Hundreds of thousands of women around the world decry Trump

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Tens of thousands of people gathered in downtown Houston for Saturday's Women's March.

Houstonians turned out by the tens of thousands for a Women's March through downtown on Saturday. Police estimate that 22,000 people attended the event, which ended with a gathering at City Hall.

Organizers say they never expected this many to participate.

PHOTOS: Women's March demonstrations in Houston
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"This crowd is amazing. We expected a few hundred people when we planned this, and it has grown and grown and grown. We had ten women working 24/7 to get this done, and it came through," said march organizer Star Massing.

While one voice can make a difference, they say together their statement is even more powers.

The marchers said they want to send a message to the new Trump administration. They support health care, women's rights, education and diversity, and are concerned his administration may not share those values.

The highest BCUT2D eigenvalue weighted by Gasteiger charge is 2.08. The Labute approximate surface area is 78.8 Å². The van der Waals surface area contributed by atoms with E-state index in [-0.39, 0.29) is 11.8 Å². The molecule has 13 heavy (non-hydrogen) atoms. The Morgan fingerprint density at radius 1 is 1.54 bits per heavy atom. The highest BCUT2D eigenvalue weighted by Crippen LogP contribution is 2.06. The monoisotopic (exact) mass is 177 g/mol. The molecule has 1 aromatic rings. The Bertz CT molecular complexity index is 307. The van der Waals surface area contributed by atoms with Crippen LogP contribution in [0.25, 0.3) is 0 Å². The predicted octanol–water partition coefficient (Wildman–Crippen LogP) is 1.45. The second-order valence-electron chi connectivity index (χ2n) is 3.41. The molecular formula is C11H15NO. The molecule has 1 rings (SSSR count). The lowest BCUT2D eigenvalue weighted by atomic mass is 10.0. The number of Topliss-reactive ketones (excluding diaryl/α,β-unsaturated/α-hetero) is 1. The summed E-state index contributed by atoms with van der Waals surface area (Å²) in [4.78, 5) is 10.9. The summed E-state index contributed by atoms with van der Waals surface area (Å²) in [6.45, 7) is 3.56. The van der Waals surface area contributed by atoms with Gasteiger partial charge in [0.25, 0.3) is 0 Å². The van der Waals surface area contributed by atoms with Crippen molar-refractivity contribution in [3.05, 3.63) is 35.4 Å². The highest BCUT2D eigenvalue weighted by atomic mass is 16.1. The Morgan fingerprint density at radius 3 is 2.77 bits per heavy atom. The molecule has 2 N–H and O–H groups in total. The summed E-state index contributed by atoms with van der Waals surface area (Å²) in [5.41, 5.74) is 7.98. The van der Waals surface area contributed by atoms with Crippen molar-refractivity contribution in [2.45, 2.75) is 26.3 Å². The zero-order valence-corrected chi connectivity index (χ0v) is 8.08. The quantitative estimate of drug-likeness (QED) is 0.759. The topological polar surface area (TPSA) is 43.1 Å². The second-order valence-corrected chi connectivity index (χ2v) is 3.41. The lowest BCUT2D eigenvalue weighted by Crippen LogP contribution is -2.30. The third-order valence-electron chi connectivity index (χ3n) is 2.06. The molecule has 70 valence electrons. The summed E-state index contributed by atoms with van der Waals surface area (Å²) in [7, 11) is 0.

"Trump is the president, like it or not. I feel we need to hold him accountable. He's done a lot of things, I think my sign says it all. He talks about oh we're all coming together but he's got to do something to make us feel like we're all coming together," said one marcher who asked not to be identified.

Lauren Price held her sign proudly and added, "Men, women, children, all ages, all genders, all nationalities. It was a great day."

VIDEO: Houstonians in Washington, D.C. for Women's March
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Houstonians headed north to join the Women's March in the country's capital to protest the 45th president, Donald Trump.



Meanwhile, turnout in Washington, D.C. was so big that the original march route alongside the National Mall was packed, and instead of trekking en masse to the Ellipse by the White House as planned, the protesters were told to make their way there on their own by way of other streets. In Chicago, organizers canceled the march portion of their event for safety reasons after the overflow crowd reached an estimated 150,000.